RNA - In a statement on Thursday, Biden highlighted Iran’s struggle “to contain one of the deadliest COVID-19 outbreaks in the world” and that the “Iranian people are hurting desperately.”
The sanctions were reinstated in 2018 after President Donald Trump withdrew the US from the landmark nuclear deal between Iran and six world powers, and launched a “maximum pressure” campaign against the Islamic Republic.
Biden added that “it makes no sense, in a global health crisis, to compound that failed strategy with cruelty by inhibiting access to needed humanitarian assistance. Whatever our profound differences with the Iranian government, we should support the Iranian people.”
Iran says US "medical terrorism" against Iranians through imposing toughest ever sanctions on the country is leading to a "humanitarian catastrophe" as it makes it “impossible” for ordinary people to have access to essential drugs amid the Covid-19 pandemic.
Biden suggested issuing “broad licenses” to pharmaceutical and medical device companies as a means to facilitate provision of medical treatment by international banks, transportation firms and insurers and also supplying groups and international aid organizations with new sanctions guidance that would inform them as how to curb the coronavirus pandemic.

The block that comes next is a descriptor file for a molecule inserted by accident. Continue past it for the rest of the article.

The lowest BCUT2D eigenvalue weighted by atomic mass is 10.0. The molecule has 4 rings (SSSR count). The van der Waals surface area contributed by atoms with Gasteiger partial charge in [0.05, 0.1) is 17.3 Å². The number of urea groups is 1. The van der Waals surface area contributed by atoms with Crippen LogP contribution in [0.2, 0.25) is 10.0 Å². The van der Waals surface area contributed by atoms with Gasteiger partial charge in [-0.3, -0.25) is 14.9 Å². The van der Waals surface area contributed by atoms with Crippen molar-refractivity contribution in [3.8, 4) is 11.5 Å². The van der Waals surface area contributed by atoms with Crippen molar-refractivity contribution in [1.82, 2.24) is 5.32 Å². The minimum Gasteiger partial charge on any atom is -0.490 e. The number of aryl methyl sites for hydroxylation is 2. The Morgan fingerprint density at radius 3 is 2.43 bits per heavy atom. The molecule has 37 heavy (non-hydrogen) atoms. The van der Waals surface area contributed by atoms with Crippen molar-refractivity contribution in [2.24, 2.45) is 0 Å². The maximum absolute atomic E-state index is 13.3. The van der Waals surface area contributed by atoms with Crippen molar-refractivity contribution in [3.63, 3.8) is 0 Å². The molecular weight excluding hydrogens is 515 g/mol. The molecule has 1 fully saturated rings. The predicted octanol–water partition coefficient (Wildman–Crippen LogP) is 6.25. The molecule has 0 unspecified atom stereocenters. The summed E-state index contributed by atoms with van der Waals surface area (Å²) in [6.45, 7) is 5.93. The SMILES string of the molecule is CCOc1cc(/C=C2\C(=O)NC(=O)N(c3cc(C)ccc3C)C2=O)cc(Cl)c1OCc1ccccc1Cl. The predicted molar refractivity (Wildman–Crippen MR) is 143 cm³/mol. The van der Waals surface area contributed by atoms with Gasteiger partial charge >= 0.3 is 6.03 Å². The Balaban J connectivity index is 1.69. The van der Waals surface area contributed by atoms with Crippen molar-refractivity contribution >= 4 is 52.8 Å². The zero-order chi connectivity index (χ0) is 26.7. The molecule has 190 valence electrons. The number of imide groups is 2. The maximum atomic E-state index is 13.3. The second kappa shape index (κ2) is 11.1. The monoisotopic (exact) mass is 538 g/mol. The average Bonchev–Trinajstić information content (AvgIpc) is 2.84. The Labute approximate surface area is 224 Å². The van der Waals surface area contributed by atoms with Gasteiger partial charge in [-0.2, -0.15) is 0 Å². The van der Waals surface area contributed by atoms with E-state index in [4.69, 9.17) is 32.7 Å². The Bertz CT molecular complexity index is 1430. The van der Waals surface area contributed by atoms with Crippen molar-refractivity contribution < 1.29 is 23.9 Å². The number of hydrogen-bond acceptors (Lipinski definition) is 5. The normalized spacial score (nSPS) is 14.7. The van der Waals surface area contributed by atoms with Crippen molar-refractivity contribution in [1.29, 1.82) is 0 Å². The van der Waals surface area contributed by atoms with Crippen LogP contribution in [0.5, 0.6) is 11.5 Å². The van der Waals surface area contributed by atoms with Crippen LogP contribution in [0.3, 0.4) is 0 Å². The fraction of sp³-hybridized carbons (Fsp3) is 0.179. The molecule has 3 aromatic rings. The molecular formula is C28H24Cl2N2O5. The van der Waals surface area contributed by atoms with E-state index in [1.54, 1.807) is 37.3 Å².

On Tuesday, more than 30 members of the US Congress — including Senators Bernie Sanders and Edward J. Markey as well as Representatives Alexandria Ocasio-Cortez and Ilhan Omar, wrote a letter to US Secretary of State Mike Pompeo and Treasury Secretary Steven Mnuchin, urging the suspension of US sanction on Iran as a humanitarian gesture to 80 million Iranian people at this crucial time.
The diplomatic missions of Iran and seven other countries including Russia, China, Syria, North Korea, Cuba, Nicaragua, and Venezuela, penned a letter to Antonio Guterres, UN Secretary-General, emphasizing again that unilateral sanctions were obstructing the battle with the “common enemy”.
Despite Pompeo’s claim that humanitarian assistance, medical devices, equipment and pharmaceuticals, are not sanctioned, many banks and companies have refrained from doing business with Iran fearing US secondary sanctions.
"One of the problems for international aid has been to clarify the legal issues related to sanctions to ensure that medical supplies and medicines can be brought into Iran," Olivier Vandecasteele, Relief International’s (RI) country director for Iran, said in a statement.
Among the countries hardest hit by the COVID-19, Iran said 50,468 people contracted the disease, and 3,160 died as of Thursday.